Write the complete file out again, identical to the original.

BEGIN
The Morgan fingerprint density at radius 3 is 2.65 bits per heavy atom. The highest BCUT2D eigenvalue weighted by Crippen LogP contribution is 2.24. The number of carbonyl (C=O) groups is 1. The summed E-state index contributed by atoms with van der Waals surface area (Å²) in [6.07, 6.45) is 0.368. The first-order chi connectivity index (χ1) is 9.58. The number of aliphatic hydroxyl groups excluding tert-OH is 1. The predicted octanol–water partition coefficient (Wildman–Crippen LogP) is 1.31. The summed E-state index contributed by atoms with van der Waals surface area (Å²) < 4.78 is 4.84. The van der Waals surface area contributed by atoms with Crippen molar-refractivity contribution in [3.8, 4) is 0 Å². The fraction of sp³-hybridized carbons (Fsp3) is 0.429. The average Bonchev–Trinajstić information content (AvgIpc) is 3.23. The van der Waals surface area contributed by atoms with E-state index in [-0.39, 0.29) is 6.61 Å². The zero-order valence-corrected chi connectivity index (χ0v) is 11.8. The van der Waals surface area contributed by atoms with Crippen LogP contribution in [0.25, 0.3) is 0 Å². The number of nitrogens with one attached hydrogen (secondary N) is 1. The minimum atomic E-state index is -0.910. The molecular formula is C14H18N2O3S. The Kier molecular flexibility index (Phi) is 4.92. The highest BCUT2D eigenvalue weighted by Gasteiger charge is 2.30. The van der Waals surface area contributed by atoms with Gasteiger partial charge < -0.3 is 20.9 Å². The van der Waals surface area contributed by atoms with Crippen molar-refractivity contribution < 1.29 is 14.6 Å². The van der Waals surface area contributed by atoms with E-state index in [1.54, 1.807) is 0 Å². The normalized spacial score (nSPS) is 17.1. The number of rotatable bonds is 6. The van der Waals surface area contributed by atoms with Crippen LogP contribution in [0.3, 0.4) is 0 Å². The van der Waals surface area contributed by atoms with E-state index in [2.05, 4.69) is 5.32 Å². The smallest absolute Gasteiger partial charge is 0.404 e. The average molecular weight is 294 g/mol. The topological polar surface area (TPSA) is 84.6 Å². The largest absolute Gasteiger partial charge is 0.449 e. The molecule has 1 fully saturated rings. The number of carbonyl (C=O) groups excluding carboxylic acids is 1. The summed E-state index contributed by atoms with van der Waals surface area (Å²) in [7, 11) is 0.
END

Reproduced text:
The Morgan fingerprint density at radius 3 is 2.65 bits per heavy atom. The highest BCUT2D eigenvalue weighted by Crippen LogP contribution is 2.24. The number of carbonyl (C=O) groups is 1. The summed E-state index contributed by atoms with van der Waals surface area (Å²) in [6.07, 6.45) is 0.368. The first-order chi connectivity index (χ1) is 9.58. The number of aliphatic hydroxyl groups excluding tert-OH is 1. The predicted octanol–water partition coefficient (Wildman–Crippen LogP) is 1.31. The summed E-state index contributed by atoms with van der Waals surface area (Å²) < 4.78 is 4.84. The van der Waals surface area contributed by atoms with Crippen molar-refractivity contribution in [3.8, 4) is 0 Å². The fraction of sp³-hybridized carbons (Fsp3) is 0.429. The average Bonchev–Trinajstić information content (AvgIpc) is 3.23. The van der Waals surface area contributed by atoms with E-state index in [-0.39, 0.29) is 6.61 Å². The zero-order valence-corrected chi connectivity index (χ0v) is 11.8. The van der Waals surface area contributed by atoms with Crippen LogP contribution in [0.25, 0.3) is 0 Å². The number of nitrogens with one attached hydrogen (secondary N) is 1. The minimum atomic E-state index is -0.910. The molecular formula is C14H18N2O3S. The Kier molecular flexibility index (Phi) is 4.92. The highest BCUT2D eigenvalue weighted by Gasteiger charge is 2.30. The van der Waals surface area contributed by atoms with Gasteiger partial charge < -0.3 is 20.9 Å². The van der Waals surface area contributed by atoms with Crippen molar-refractivity contribution < 1.29 is 14.6 Å². The van der Waals surface area contributed by atoms with E-state index in [1.54, 1.807) is 0 Å². The normalized spacial score (nSPS) is 17.1. The number of rotatable bonds is 6. The van der Waals surface area contributed by atoms with Crippen LogP contribution in [0.3, 0.4) is 0 Å². The van der Waals surface area contributed by atoms with E-state index in [2.05, 4.69) is 5.32 Å². The smallest absolute Gasteiger partial charge is 0.404 e. The average molecular weight is 294 g/mol. The topological polar surface area (TPSA) is 84.6 Å². The largest absolute Gasteiger partial charge is 0.449 e. The molecule has 1 fully saturated rings. The number of carbonyl (C=O) groups excluding carboxylic acids is 1. The summed E-state index contributed by atoms with van der Waals surface area (Å²) in [7, 11) is 0.